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So What Do You Do, Justin Osofsky, Head of Media Partnerships for Facebook?
The social network's strategic partnership lead talks about how Facebook is working with media companies to drive traffic and value- October 6, 2010
You know that Facebook "Like" button you see everywhere these days? It's just one of the new tools the social network has introduced which it hopes will turbo-charge traffic and user engagement for media and entertainment companies. Facebook is serious enough about that hope that it recently assembled a team to build tools for and work directly with news, entertainment, and publishing companies.
Leading the charge is Justin Osofsky, a three-time Harvard grad, former McKinsey & Company consultant, and cooking aficionado. Mediabistro caught up with Osofsky to find out how media companies can better use the site to add to their bottom lines.
Name: Justin Osofsky
Position: Director, strategic partnerships, Facebook
Resume: Started as a consultant with Gen3 Partners and McKinsey & Company before joining Facebook's Business Development department. Became head of product marketing for Facebook Connect in the summer of 2009 and began leading media partnerships in June of 2010.
Birthdate: October 28, 1977
Hometown: New Orleans, La.
Education: A.B. Economics, Harvard College; J.D., Harvard Law School; M.B.A., Harvard Business School
Marital status: Married
First section of the Sunday Times: Sports section
Last book read: The Big Short, by Michael Lewis
Guilty pleasure: A dressed oyster po'boy
Favorite TV show: Modern Family
What does a typical day look like for you?
My team works with partners and journalists in the media industry to help them understand how to best use Facebook to increase engagement, increase traffic, and, for journalists, to advance their story. First we engage with them on a business level to understand what their strategic objectives are -- what they would like to accomplish from working with Facebook -- and then how to best work with them to help them accomplish that. We also offer engineering resources to help people understand how to build with Facebook tools and how to create these experiences really effectively. Some of the team focuses on "insights" to help understand what products are working, how they're driving value to you, and how one can improve the product experience.
At the end of the year, what are you, personally, going to be measured on?
Our goals are to drive value to partners. We want our partners to see increased traffic from Facebook. We want them to see increased engagement on their sites.
You've said on several occasions that you're on a "listening tour" to find out what media companies want and need. Who have you met with and what have you heard so far?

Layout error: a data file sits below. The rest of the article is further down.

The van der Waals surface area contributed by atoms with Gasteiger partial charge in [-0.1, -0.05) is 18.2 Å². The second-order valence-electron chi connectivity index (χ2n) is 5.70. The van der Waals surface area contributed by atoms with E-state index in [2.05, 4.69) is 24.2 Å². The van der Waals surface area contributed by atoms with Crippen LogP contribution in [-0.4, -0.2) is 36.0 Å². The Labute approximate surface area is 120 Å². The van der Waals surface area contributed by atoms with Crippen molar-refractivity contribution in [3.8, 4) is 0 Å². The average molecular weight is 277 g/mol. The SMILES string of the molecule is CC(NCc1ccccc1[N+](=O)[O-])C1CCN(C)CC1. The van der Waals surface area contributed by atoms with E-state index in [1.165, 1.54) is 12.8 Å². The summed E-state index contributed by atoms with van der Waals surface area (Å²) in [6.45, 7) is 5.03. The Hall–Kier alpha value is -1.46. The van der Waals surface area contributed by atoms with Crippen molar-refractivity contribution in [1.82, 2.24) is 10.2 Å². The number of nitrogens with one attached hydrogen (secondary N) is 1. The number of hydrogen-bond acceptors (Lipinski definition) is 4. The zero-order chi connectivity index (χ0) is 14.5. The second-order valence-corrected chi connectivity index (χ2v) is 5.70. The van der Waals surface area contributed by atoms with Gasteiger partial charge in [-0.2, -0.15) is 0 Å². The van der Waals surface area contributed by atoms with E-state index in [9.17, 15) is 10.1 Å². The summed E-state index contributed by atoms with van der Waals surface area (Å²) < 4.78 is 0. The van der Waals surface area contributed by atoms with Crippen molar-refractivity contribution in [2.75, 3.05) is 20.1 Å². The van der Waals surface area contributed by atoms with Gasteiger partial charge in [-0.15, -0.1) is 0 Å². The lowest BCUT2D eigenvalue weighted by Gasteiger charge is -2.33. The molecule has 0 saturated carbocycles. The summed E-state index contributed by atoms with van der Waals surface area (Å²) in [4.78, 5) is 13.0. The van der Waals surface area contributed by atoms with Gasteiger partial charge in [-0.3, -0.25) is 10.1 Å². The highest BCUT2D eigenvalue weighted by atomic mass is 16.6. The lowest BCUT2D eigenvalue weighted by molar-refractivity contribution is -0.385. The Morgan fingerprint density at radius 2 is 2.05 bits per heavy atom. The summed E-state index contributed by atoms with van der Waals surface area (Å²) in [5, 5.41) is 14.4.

We've been meeting with lots of folks, from large media organizations to journalists that are using our products, [and we've been meeting them] in settings ranging from individual one-on-one meetings to larger group settings, like Hacks and Hackers or the Asian American Journalists Association. Some organizations are using Facebook in really innovative ways to advance a story. Andy Carvin at NPR recently wrote an article talking about how he and NPR are using Facebook to find sources. They were able to find hundreds of people willing to go on the record to talk about their experiences related to the earthquake in Haiti or [giving up] cable TV.
What else have you heard?
We've heard that the way in which you implement the Like button can definitely impact traffic. If you show the faces of [your readers'] friends who have "liked" articles, people tend to click through more. Another really interesting finding: We have a Recommendations plug-in, which shows the content that your friends recommend, share, and care about within [another company's site]. If you implement [the plug-in] both on [the site's] home page and on story pages, you see outsized results. It kind of makes sense. When readers are experiencing the recommendations of their friends on article pages, where they're already reading the content, that's a great place to reach them.
Where are the stumbling points as media organizations start to use Facebook?
Media organizations produce great content and are very good at delivering it to the right audience. What Facebook adds is a social dimension, the ability [for a reader] to experience what [their] friends care about. What's really important [when implementing these tools] is to immediately offer value to the reader. When you go to CNN or the Washington Post, you immediately see what your friends recommend. We think those are really good examples of what it means to share and recommend content with your friends. Implementations that don't bring that front and center tend to perform a little less well.